Continue on Page 2

Moving north to the Kansas Flint Hills, net rents to landowners for bluestem pasture are expected to hold even at $15-$26/acre, says Mike Holder, Chase County Extension. Custom-grazing fees for the early intensive grazing period are running unchanged at $65-$75/head for 550-lb. calves to graze for 90 days.

Feedlot costs have eased to 70-85¢/lb. of gain, narrowing the appeal of grass pasture. Holder figures it now costs 55-60¢/lb. of gain on grass, including the extra transportation costs and higher weather and health risks associated with pasture.

In Nebraska, net grazing rates on state-owned land are generally 17-19% higher in the eastern and western Sandhills, reports Ron Vance, field supervisor with the Nebraska Board of Educational Lands and Funds. State leases for sandy soil pasture range from an average $28/AUM in the western Sandhills, to $35/AUM in the eastern Sandhills.

Dropping in South Dakota
In South Dakota, which rents nearly 750,000 acres of pastureland in the northwest quarter of the state via competitive bids, officials look for grazing rates to drop. Fewer cows, lower cattle prices, tighter credit limits, improved pasture conditions — especially immediately west of the Missouri River — have reduced demand for pasture.

“We don't expect to see as much interest from neighbors or outsiders to challenge existing lessees,” says Mike Cornelison, a land agent with the South Dakota School and Public Lands office in Pierre. “Margins are tighter, so they will have to watch what they bid this year.”

The state nudged its minimum bid from $11/AUM in 2008 to $11.07. Last year, a young cow-calf producer determined to expand his pasture base bid $102.41/AUM for 160 acres of grass in eastern Potter County.

In Missouri, cattleman John Beltz reports that open-land pasture is fetching about $25/acre or $8/head/month, with the producer maintaining fences. That rate has been stable for several years, says Beltz, who runs 225 cows and 600 stocker cattle on pasture annually in Howell and Texas Counties.

Mike Fritz is editor and publisher of Farmland Investor Letter®, a monthly subscription newsletter providing farmland market intelligence for landowners and investors. Reach him at or visit

Interesting Note: While ranchers can graze their private cattle on public lands for less than $20.00 per head per year, our govt pays these same ranchers to "allow" the grazing of some 22,000 wild horses on these same lands, but pays the ranchers $500 PER HEAD per yr to allow them to do so...this is YOUR taxpayer dollars we are talking about here. Get the cows off of our public lands and let the wild horses stay and graze for free, it should be.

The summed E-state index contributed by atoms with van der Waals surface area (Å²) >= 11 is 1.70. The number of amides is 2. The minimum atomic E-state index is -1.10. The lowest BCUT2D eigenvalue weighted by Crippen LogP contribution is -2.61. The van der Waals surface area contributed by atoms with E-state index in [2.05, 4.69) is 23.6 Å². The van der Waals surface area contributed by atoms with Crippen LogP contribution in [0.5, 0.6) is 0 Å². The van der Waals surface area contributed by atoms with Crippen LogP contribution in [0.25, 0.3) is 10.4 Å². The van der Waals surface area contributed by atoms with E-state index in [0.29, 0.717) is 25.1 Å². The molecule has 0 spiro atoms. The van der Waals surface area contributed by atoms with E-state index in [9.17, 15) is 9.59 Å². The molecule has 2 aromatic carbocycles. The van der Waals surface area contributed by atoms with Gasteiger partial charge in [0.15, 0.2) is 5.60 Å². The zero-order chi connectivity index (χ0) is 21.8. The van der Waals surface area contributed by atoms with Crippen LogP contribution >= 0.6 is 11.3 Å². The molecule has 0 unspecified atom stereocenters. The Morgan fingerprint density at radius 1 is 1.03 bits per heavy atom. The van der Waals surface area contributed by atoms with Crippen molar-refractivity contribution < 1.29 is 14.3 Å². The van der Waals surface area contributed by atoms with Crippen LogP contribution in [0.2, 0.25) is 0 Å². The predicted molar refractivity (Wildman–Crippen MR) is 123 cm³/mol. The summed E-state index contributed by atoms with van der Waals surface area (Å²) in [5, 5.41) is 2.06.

For more on the wild horse crisis, click on title above to go to;

Monday, April 20, 2009

Prospera to Prosper from USDA Loans

Prospera Business Network, a Montana firm, to channel $500K in USDA loans. Maybe some of the money will be distributed to go towards the building of the foreign owned horse-slaughter houses they want so badly to build. Think it isnt so? This money-trail bears careful watching.


By Chronicle Staff

Prospera Business Network has been chosen to channel $500,000 in USDA Rural Development loans to spur economic development and create or save jobs in the greater Bozeman area.

The Bozeman-based nonprofit organization was one of 20 organization across the country selected to receive a total of $12.7 million in loans, according to a statement from Agriculture Secretary Tom Vilsack’s office.

“Investing in local businesses is one of the most effective ways to ensure that rural communities continue to be economically viable and attractive places to live and work,” Vilsack said. “The funding announced today reflects President Obama’s commitment to stimulate rural economies.”

The money, which comes through the USDA’s Rural Development Intermediary Relending Program, is provided to community-development or regional-planning groups that then re-lend it to local businesses, according to the statement.

Loans must be used to start new businesses, expand existing ones or create or retain jobs.

Prospera was the only Montana-based organization chosen for the program.

For more information, visit

Prominent Valley attorney dies of rare brain disease

by Luci Scott - Apr. 18, 2009 02:40 PM
The Arizona Republic

A prominent Phoenix attorney has died of an apparent case of Creutzfeldt-Jakob disease, which is so rare it literally strikes one in a million. It was the first case recorded in Arizona this year; only two cases were confirmed in the state last year.

T. Michael Daggett, 63, who had worked at the law firm Stinson Morrison Hecker for seven years, died April 11 at his home in Paradise Valley.

A conclusive diagnosis has yet to be made, said his wife, Robin. Brain tissue is being analyzed by experts at the Prion Disease Pathology Surveillance Center in Cleveland.

The state Department of Health Services said early indications are that the disease was “sporadic CJD,” one of several prion diseases that people sometimes confuse with variant CJD, commonly known as mad-cow disease.

Symptoms are similar, so the two diseases are confused because they both involve a buildup of a misshapen protein called a prion.